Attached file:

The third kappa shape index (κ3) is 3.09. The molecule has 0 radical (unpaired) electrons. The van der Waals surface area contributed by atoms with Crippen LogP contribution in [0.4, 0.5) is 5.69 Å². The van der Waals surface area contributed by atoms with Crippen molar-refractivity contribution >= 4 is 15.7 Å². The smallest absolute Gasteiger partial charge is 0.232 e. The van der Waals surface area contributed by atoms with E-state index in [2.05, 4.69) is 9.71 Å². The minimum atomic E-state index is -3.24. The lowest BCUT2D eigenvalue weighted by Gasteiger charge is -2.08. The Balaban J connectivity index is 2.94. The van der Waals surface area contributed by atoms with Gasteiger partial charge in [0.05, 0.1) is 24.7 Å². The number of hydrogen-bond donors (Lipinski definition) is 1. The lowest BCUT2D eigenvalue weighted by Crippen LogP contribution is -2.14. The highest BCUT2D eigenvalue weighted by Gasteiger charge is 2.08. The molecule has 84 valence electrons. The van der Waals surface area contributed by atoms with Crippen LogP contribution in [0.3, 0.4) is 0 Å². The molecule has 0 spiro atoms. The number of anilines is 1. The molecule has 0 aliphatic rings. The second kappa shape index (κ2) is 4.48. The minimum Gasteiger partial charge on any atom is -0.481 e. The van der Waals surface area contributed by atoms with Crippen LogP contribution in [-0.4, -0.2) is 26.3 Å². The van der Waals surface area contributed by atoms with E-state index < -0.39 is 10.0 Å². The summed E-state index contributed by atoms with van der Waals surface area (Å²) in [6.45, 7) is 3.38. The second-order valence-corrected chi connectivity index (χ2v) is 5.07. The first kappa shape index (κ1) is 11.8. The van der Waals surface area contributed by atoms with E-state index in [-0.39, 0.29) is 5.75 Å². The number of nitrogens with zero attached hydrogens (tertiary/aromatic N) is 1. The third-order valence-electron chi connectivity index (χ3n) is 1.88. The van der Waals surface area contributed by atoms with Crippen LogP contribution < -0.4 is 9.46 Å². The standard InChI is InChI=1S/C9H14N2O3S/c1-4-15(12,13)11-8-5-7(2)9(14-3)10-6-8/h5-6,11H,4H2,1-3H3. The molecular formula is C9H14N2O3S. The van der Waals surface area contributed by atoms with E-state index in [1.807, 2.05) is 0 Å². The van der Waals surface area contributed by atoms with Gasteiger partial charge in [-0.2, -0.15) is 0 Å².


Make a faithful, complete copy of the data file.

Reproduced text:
The third kappa shape index (κ3) is 3.09. The molecule has 0 radical (unpaired) electrons. The van der Waals surface area contributed by atoms with Crippen LogP contribution in [0.4, 0.5) is 5.69 Å². The van der Waals surface area contributed by atoms with Crippen molar-refractivity contribution >= 4 is 15.7 Å². The smallest absolute Gasteiger partial charge is 0.232 e. The van der Waals surface area contributed by atoms with E-state index in [2.05, 4.69) is 9.71 Å². The minimum atomic E-state index is -3.24. The lowest BCUT2D eigenvalue weighted by Gasteiger charge is -2.08. The Balaban J connectivity index is 2.94. The van der Waals surface area contributed by atoms with Gasteiger partial charge in [0.05, 0.1) is 24.7 Å². The number of hydrogen-bond donors (Lipinski definition) is 1. The lowest BCUT2D eigenvalue weighted by Crippen LogP contribution is -2.14. The highest BCUT2D eigenvalue weighted by Gasteiger charge is 2.08. The molecule has 84 valence electrons. The van der Waals surface area contributed by atoms with Crippen LogP contribution in [0.3, 0.4) is 0 Å². The molecule has 0 spiro atoms. The number of anilines is 1. The molecule has 0 aliphatic rings. The second kappa shape index (κ2) is 4.48. The minimum Gasteiger partial charge on any atom is -0.481 e. The van der Waals surface area contributed by atoms with Crippen LogP contribution in [-0.4, -0.2) is 26.3 Å². The van der Waals surface area contributed by atoms with E-state index < -0.39 is 10.0 Å². The summed E-state index contributed by atoms with van der Waals surface area (Å²) in [6.45, 7) is 3.38. The second-order valence-corrected chi connectivity index (χ2v) is 5.07. The first kappa shape index (κ1) is 11.8. The van der Waals surface area contributed by atoms with E-state index in [-0.39, 0.29) is 5.75 Å². The number of nitrogens with zero attached hydrogens (tertiary/aromatic N) is 1. The third-order valence-electron chi connectivity index (χ3n) is 1.88. The van der Waals surface area contributed by atoms with Crippen LogP contribution < -0.4 is 9.46 Å². The standard InChI is InChI=1S/C9H14N2O3S/c1-4-15(12,13)11-8-5-7(2)9(14-3)10-6-8/h5-6,11H,4H2,1-3H3. The molecular formula is C9H14N2O3S. The van der Waals surface area contributed by atoms with E-state index in [1.807, 2.05) is 0 Å². The van der Waals surface area contributed by atoms with Gasteiger partial charge in [-0.2, -0.15) is 0 Å².